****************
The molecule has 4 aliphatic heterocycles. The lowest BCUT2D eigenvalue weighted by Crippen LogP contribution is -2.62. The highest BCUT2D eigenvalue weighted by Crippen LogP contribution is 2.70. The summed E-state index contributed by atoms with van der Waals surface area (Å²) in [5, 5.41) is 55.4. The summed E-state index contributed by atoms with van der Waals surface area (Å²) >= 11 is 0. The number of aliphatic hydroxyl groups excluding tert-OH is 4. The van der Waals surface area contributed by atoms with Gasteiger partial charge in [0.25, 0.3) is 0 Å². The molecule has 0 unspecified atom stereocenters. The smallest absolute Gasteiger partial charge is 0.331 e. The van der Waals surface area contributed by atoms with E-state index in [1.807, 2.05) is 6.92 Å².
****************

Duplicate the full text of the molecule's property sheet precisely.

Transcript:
The molecule has 4 aliphatic heterocycles. The lowest BCUT2D eigenvalue weighted by Crippen LogP contribution is -2.62. The highest BCUT2D eigenvalue weighted by Crippen LogP contribution is 2.70. The summed E-state index contributed by atoms with van der Waals surface area (Å²) in [5, 5.41) is 55.4. The summed E-state index contributed by atoms with van der Waals surface area (Å²) >= 11 is 0. The number of aliphatic hydroxyl groups excluding tert-OH is 4. The van der Waals surface area contributed by atoms with Gasteiger partial charge in [0.25, 0.3) is 0 Å². The molecule has 0 unspecified atom stereocenters. The smallest absolute Gasteiger partial charge is 0.331 e. The van der Waals surface area contributed by atoms with E-state index in [1.807, 2.05) is 6.92 Å².